GM Corvette 1963-1982 Repair Guide

Breakerless Ignition Systems (Including H.E.I.)



Both the transistorized and H.E.I. systems operate in basically the same manner as the conventional ignition system, with the exception of the type of "switching device" used. As stated previously, the switching device of a conventional ignition system is the breaker point set. In the breakerless ignition systems, a toothed iron timer core is mounted on the distributor shaft. The timer core is mounted on the distributor shaft. The timer core rotates inside of an electronic pole piece. The pole piece has internal teeth (corresponding to those on the timer core) and contains a permanent magnet and pick-up coil (not to be confused with the ignition coil). The pole piece senses the magnetic field of the timer core teeth and sends a signal to the ignition module which electronically "calls the shots" concerning control of the primary coil voltage. The ignition coil operates in basically the same manner as a conventional ignition coil (though the ignition coils DO NOT interchange), but is controlled by the timer core, pole piece, and module; instead of the breaker points and condenser.

H.E.I. ignitions use a condenser, but it is primarily used for radio interference purposes.

As far as the mechanical advance is concerned, the operation is also basically the same as a conventional ignition system, with the exception that the timer core rotates on the distributor shaft instead of the distributor cam used in conventional systems. The vacuum advance unit moves the breaker plate in the same manner as the conventional system, but the timing changes according to the position of the pole piece instead of the breaker points.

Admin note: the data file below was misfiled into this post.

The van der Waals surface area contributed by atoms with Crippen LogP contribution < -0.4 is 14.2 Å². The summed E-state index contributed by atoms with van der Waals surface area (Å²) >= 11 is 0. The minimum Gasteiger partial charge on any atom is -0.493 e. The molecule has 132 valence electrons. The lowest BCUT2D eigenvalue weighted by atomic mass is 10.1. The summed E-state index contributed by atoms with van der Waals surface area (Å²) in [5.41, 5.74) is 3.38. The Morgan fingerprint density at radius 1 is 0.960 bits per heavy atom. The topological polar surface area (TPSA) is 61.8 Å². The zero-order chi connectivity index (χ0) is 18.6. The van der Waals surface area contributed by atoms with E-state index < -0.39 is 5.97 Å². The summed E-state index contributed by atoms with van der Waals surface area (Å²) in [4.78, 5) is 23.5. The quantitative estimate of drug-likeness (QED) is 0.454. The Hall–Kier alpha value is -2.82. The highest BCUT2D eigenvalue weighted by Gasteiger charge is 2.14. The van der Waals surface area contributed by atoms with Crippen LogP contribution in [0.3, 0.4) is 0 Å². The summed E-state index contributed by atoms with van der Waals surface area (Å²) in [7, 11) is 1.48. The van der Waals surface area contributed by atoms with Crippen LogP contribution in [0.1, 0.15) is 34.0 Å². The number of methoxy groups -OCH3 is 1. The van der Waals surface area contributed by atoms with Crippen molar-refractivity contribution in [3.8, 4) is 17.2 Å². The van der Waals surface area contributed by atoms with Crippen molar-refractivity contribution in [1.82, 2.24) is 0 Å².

Appearance wise, the transistorized ignition distributor looks very much like a conventional distributor, with the exception of a two-wire lead (with a quick-disconnect plug) coming from the distributor. Also, the transistorized system uses both an externally mounted ignition coil and an ignition amplifier unit which is finned for heat dissipation.

Do not use a conventional ignition coil in place of an electronic ignition coil, or vice-versa. Component damage could result.

The H.E.I. distributor looks nothing like a conventional distributor. The components of an H.E.I. distributor are all contained within the distributor (pole piece, ignition coil, module, etc.).

None of the electrical components used in either the transistorized or H.E.I. systems are adjustable. If a component is found to be defective, it must be replaced.


Before going on to troubleshooting, it might be a good idea to take note of the following precautions:

Timing Light Use

Inductive pick-up timing lights are the best kind to use if your car is equipped with HEI. Timing lights which connect between the spark plug and the spark plug wire occasionally (not always) give false readings.

Spark Plug Wires

The plug wires used with H.E.I. systems are of a different construction than conventional wires. When replacing them, make sure you get the correct wires, since conventional wires won't carry the voltage. Also, handle them carefully to avoid cracking or splitting them and never pierce them.

Tachometer Use

Not all tachometers will operate or indicate correctly when used on a H.E.I. system. While some tachometers may give a reading, this does not necessarily mean the reading is correct. In addition, some tachometers hook up differently from others. If you can't figure out whether or not your tachometer will work on your car, check with the tachometer manufacturer. Dwell readings, of course, have no significance at all.

H.E.I. System Testers

Instruments designed specifically for testing H.E.I. systems are available from several tool manufacturers. Some of these will even test the module itself. However, the tests given in the following information will require only an ohmmeter and a voltmeter.